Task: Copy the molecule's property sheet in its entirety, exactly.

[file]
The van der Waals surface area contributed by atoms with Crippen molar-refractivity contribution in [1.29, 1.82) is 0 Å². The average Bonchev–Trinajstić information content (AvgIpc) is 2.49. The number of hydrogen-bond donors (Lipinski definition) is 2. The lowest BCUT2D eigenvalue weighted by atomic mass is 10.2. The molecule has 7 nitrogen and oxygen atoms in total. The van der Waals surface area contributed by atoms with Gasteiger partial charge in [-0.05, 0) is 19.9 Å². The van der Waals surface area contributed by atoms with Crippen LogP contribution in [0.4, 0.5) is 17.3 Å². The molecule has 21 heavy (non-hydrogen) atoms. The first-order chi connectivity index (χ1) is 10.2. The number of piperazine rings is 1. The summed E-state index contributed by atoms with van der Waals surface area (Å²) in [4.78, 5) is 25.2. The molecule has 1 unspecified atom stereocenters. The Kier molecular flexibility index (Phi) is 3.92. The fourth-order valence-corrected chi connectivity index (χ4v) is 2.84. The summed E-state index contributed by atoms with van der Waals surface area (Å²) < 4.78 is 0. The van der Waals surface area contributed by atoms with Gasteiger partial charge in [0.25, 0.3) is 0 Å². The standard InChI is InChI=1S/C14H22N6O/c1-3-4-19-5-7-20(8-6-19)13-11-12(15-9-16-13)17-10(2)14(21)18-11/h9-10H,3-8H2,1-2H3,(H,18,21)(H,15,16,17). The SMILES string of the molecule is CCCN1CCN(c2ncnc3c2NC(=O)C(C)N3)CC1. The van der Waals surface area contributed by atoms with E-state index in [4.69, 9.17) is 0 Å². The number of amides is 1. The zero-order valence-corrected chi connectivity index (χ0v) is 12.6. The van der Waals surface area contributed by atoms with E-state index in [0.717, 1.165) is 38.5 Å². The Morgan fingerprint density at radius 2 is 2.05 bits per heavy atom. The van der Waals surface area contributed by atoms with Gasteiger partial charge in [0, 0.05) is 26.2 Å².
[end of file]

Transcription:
The van der Waals surface area contributed by atoms with Crippen molar-refractivity contribution in [1.29, 1.82) is 0 Å². The average Bonchev–Trinajstić information content (AvgIpc) is 2.49. The number of hydrogen-bond donors (Lipinski definition) is 2. The lowest BCUT2D eigenvalue weighted by atomic mass is 10.2. The molecule has 7 nitrogen and oxygen atoms in total. The van der Waals surface area contributed by atoms with Gasteiger partial charge in [-0.05, 0) is 19.9 Å². The van der Waals surface area contributed by atoms with Crippen LogP contribution in [0.4, 0.5) is 17.3 Å². The molecule has 21 heavy (non-hydrogen) atoms. The first-order chi connectivity index (χ1) is 10.2. The number of piperazine rings is 1. The summed E-state index contributed by atoms with van der Waals surface area (Å²) in [4.78, 5) is 25.2. The molecule has 1 unspecified atom stereocenters. The Kier molecular flexibility index (Phi) is 3.92. The fourth-order valence-corrected chi connectivity index (χ4v) is 2.84. The summed E-state index contributed by atoms with van der Waals surface area (Å²) < 4.78 is 0. The van der Waals surface area contributed by atoms with Gasteiger partial charge in [0.25, 0.3) is 0 Å². The standard InChI is InChI=1S/C14H22N6O/c1-3-4-19-5-7-20(8-6-19)13-11-12(15-9-16-13)17-10(2)14(21)18-11/h9-10H,3-8H2,1-2H3,(H,18,21)(H,15,16,17). The SMILES string of the molecule is CCCN1CCN(c2ncnc3c2NC(=O)C(C)N3)CC1. The van der Waals surface area contributed by atoms with E-state index in [4.69, 9.17) is 0 Å². The number of amides is 1. The zero-order valence-corrected chi connectivity index (χ0v) is 12.6. The van der Waals surface area contributed by atoms with E-state index in [0.717, 1.165) is 38.5 Å². The Morgan fingerprint density at radius 2 is 2.05 bits per heavy atom. The van der Waals surface area contributed by atoms with Gasteiger partial charge in [0, 0.05) is 26.2 Å².